You can read the full piece, written by Glen Gabe, and the thoughtful comments on it. The article almost made me wish I was back in seventh grade at a similar presentation. Back then, though, computers were just starting to be used in the home – never mind the Internet.
In any case, these students wanted to know how they could use the skills they learned in their language arts class on the job. As Gabe noted, “almost every aspect of digital marketing involves writing, including blogging, SEM, content creation for SEO, video marketing, social media marketing, etc.” The students apparently learned a lot from his 25-slide presentation, but he also learned a lot from the questions he asked them.
He started by asking them how many use Google, and how many use Bing or Yahoo. Every student used Google to search, but none of them used Bing or Yahoo. Also, none of them realized that Google makes 96 percent of its income from ad revenue; likewise, they couldn’t tell the difference between sponsored results (ads) and organic results. Once Gabe pointed it out to them, though, “this question got the students thinking about why and how certain listings ranked highly.”
The real kicker came about a week later, when Gabe received a package with thank-you notes from the students. The notes showed that they’d really thought about his presentation, and it had an impact. The students understood how Google’s algorithms, and Panda and Penguin updates, exacerbated the need to produce high-quality content online.
But that’s not all they learned. Gabe’s explanation of paid vs. organic search really sunk in; many of those students will look at the top listings a little more skeptically. One noted that he “learned how we should be careful about what we post online, whether that’s pictures or writing, because it will be there forever,” and he wasn’t the only one. These kids will hopefully have less to worry about when it comes time to get into college or get a job, because they won’t make the kinds of mistakes about what they post that others have made.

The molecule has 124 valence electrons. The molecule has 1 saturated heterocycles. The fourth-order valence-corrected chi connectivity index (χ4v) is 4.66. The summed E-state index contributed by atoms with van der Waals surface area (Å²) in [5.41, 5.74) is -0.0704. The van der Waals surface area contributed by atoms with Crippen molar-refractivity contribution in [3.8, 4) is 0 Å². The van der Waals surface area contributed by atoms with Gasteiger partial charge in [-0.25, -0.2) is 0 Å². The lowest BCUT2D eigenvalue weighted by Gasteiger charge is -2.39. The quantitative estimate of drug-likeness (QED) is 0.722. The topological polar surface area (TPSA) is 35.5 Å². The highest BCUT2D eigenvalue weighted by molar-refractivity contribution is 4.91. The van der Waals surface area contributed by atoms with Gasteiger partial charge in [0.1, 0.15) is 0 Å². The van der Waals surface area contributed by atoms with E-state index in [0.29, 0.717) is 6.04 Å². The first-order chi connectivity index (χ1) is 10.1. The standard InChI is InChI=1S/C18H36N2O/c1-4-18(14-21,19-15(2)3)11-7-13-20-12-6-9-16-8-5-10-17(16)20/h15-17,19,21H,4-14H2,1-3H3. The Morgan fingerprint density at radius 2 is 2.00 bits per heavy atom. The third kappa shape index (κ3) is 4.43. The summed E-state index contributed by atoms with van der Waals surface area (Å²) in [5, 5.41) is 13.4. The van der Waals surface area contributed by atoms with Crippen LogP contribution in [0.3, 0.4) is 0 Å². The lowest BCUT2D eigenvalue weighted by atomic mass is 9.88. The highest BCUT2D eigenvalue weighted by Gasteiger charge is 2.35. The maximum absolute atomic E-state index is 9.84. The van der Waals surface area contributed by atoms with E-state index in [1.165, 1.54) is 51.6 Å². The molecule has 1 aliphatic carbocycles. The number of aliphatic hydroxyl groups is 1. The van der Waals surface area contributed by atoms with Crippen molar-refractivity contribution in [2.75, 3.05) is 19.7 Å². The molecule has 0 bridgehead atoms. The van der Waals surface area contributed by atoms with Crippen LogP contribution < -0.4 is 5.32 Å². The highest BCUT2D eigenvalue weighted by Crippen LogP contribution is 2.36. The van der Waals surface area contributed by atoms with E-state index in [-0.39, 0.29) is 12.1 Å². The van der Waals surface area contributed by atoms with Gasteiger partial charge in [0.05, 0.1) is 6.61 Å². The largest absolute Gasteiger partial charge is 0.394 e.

A number of the students also took to heart some of the things Gabe said about blogging. One was impressed that you could become very popular from writing a blog. Another thought it was great that “you could find a problem, blog about it, and then people could find that to solve their own problem. That’s a very good thing. Without bloggers, companies wouldn’t recognize problems with their products.”
It looks like the future of digital marketing may be in good hands – even frightfully good hands, if a comment on the article from Josh Braaten is any indication. “I loved the insights and am excited (and even a little nervous) about how savvy the next crop of professionals will be,” he wrote. “I have a 16-year-old niece who is convinced she wants to be a content marketer, so I made her my intern. The level of quality she put into her first two articles rivaled many of the seasoned pros I work with.”
So what does all this mean? Well, online marketing will be around for some time to come – and probably, so will Google’s dominance. Google’s ad revenue is in no danger. But, perhaps most encouraging, a class of seventh-graders can grasp some of the most important SEO and SEM concepts; hopefully, so can your clients. That would allow for a truer, closer partnership. Good luck!